PROCEEDINGS FOLLOWING THE REOPENING OF TERMINATED CIVIL PROCEEDINGS AFTER ECHR FOUND A VIOLATION OF THE CONVENTION WERE UNFAIR

In today’s Grand Chamber judgment1 in the case of Bochan v. Ukraine (No. 2) (application
no. 22251/08) the European Court of Human Rights held, unanimously, that there had been:
a violation of Article 6 § 1 (right to a fair hearing) of the European Convention on Human Rights. The case concerned the proceedings relating to Ms Bochan’s “appeal in the light of exceptional circumstances” based on the European Court of Human Rights’ judgment in her previous case about the unfairness of property proceedings (judgment of 3 May 2007).
The Court found that because the Supreme Court had made a distorted presentation of its findings in the 2007 judgment, Ms Bochan had not been able to have her property claim examined in the light of these findings, in the framework of the cassation-type procedure provided for under Ukrainian law. The Court considered that it was competent to examine the new issue raised in Ms Bochan’s second case without encroaching on the prerogatives of Ukraine and the Committee of Ministers under Article 46 (Binding force and implementation of judgments). It also reiterated that, while it was for the Member States to decide how best to implement its judgments, the availability of procedures allowing a case to be revisited when a violation of Article 6 had been found was the best way to achieve restoration to the applicant’s original situation.

Principal facts

The applicant, Mariya Ivanivna Bochan, is a Ukrainian national who was born in 1917 and lives in Ternopil (Ukraine). Since 1997 Ms Bochan has claimed, so far unsuccessfully, title to part of a house, owned by Mr M. at the relevant time, and to the land on which it stands. Her property claim was considered on numerous occasions by the domestic courts. Her case was eventually reassigned by the Supreme Court to lower courts with different territorial jurisdiction, and it was ultimately decided that Mr M. was the lawful owner of that part of the house and had the right to use the land on which it had been constructed. On 17 July 2001 Ms Bochan lodged an application with the European Court of Human Rights, complaining in particular of unfairness in the domestic proceedings concerning her claim. In its judgment of 3 May 2007, the Court found that there had been a violation of Article 6 § 1 (right to a fair trial), having regard to the circumstances in which Ms Bochan’s case had been reassigned by the Supreme Court and to the lack of sufficient reasoning in the domestic decisions, these issues being taken together and cumulatively. The Court further decided that it was not necessary to rule on the applicant’s complaint based on Article 1 of Protocol No. 1 (protection of property), as it raised no distinct issue. Ms Bochan’s other complaints, including about the length of the proceedings, were dismissed by the Court as unsubstantiated. The applicant was awarded 2,000 euros in respect of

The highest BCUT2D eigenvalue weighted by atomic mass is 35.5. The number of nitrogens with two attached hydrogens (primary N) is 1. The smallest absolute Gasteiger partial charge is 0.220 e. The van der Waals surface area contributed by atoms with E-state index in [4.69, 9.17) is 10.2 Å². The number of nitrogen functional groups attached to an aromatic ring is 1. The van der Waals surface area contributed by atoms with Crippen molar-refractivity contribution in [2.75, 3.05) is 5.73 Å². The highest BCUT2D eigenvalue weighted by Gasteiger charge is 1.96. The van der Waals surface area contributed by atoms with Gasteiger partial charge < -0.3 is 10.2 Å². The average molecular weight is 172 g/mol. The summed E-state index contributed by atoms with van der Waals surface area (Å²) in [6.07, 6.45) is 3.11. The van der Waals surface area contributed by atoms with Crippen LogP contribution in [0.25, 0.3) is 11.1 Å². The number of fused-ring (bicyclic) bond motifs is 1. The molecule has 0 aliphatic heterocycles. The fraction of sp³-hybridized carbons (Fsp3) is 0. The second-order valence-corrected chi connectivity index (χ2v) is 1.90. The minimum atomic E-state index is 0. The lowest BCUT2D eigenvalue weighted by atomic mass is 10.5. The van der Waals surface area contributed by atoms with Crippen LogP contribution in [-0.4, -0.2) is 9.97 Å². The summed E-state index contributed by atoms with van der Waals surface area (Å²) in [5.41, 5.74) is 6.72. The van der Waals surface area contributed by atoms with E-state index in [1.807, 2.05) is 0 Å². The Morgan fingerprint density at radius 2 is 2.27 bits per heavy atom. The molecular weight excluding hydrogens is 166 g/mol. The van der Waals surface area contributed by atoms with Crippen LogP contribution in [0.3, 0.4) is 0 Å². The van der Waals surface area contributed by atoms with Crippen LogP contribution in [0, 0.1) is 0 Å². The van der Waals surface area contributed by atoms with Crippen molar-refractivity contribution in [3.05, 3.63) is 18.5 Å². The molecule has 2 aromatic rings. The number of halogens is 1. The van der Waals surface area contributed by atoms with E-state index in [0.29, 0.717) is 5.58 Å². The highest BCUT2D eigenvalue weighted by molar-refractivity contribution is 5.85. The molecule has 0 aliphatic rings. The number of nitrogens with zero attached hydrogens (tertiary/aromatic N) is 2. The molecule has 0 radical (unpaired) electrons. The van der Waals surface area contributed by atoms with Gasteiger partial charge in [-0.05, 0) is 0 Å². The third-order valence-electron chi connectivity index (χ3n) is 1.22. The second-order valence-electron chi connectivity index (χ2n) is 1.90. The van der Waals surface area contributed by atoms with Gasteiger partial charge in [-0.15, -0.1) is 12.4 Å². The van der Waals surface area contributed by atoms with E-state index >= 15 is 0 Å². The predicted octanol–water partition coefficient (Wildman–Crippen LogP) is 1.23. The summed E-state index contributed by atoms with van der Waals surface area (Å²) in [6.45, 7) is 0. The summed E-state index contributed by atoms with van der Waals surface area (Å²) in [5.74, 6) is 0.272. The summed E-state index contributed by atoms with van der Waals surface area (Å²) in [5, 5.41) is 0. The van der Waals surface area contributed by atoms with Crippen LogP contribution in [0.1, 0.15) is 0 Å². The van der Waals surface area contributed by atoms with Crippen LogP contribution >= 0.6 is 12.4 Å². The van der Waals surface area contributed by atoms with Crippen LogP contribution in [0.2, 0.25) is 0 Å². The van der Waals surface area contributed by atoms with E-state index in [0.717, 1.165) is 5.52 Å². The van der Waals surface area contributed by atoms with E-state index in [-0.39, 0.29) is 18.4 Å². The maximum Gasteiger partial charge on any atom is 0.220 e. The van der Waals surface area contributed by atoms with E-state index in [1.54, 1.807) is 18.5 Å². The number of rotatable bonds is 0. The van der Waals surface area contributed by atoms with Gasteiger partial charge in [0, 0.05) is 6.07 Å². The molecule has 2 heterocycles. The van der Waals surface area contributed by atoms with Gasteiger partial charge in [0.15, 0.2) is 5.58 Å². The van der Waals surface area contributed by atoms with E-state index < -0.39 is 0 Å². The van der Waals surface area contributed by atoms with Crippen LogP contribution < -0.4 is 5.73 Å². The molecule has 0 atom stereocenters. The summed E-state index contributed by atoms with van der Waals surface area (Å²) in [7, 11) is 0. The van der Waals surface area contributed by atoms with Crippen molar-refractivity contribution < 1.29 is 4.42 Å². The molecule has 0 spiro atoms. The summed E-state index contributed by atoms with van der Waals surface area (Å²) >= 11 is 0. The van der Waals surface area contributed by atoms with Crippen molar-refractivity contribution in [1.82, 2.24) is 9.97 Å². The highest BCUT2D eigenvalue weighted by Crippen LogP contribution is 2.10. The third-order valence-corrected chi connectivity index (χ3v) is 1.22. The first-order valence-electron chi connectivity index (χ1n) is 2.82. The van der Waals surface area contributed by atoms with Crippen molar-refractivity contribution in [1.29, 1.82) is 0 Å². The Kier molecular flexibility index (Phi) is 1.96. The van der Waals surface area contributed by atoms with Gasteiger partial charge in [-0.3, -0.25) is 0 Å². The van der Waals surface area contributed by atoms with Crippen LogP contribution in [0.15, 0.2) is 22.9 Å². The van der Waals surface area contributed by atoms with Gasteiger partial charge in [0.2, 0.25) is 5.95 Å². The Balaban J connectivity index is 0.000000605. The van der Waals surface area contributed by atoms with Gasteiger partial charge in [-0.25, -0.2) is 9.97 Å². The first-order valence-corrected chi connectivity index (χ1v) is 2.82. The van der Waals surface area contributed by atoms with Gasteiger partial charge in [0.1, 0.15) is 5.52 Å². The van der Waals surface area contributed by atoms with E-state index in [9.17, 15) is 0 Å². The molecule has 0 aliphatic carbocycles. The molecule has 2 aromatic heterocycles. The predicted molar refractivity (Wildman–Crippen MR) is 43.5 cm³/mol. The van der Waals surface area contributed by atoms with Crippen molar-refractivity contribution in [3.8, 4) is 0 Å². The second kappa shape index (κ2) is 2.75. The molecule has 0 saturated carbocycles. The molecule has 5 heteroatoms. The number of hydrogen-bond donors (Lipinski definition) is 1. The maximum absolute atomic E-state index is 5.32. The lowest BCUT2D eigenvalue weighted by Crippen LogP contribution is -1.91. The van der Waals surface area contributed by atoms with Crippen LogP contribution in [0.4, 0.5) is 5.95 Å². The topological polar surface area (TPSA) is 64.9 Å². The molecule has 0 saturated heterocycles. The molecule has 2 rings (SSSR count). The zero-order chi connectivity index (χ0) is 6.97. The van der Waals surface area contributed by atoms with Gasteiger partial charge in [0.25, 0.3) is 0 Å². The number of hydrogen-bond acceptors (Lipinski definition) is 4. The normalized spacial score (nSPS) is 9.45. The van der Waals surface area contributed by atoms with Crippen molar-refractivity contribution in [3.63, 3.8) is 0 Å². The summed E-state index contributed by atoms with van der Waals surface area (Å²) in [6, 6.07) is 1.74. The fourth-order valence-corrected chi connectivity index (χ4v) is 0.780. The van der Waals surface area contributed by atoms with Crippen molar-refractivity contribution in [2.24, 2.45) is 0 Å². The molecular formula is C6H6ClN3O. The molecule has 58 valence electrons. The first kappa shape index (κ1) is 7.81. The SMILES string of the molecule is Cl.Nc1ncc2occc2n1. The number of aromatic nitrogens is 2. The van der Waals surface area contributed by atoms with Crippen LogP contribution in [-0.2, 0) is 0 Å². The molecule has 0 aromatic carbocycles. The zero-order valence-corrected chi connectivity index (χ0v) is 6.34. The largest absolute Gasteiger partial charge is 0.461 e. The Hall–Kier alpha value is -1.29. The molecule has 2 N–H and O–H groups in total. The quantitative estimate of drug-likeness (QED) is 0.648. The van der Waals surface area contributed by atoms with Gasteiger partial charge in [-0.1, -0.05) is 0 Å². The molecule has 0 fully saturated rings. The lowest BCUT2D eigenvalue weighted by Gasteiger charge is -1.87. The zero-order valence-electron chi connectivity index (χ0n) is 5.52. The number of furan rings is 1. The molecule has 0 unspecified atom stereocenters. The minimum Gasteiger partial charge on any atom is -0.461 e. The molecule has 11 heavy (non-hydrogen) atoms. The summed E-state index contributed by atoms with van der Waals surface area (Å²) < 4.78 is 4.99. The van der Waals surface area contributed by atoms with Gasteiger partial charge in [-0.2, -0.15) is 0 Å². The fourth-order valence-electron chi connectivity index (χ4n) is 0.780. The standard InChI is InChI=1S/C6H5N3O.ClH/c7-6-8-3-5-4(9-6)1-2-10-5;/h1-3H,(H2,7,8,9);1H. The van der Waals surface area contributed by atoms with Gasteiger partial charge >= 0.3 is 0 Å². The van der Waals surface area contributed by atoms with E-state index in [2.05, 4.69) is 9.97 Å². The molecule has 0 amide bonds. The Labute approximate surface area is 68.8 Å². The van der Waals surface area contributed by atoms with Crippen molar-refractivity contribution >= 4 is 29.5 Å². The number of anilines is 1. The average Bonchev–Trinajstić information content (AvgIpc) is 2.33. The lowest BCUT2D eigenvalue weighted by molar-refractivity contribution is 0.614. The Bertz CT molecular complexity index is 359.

non-pecuniary damage. To date, the Committee of Ministers of the Council of Europe has not yet
concluded the supervision of the execution of the judgment2.

On 14 June 2007 Ms Bochan lodged an “appeal in the light of exceptional circumstances” as
provided for under Ukrainian law. Relying on the European Court’s judgment of 3 May 2007, she
asked the Supreme Court to quash the decisions in her case and to adopt a new judgment allowing her claims in full. Her appeal was dismissed on 14 March 2008, the Supreme Court holding that the domestic decisions had been correct and well-founded. Her second appeal was declared inadmissible on 5 June 2008 on the grounds that there had been no arguments calling for reconsideration of the case.

Decision of the Court

Article 6 § 1
Whether the Court was prevented by Article 46 from examining Ms Bochan’s complaints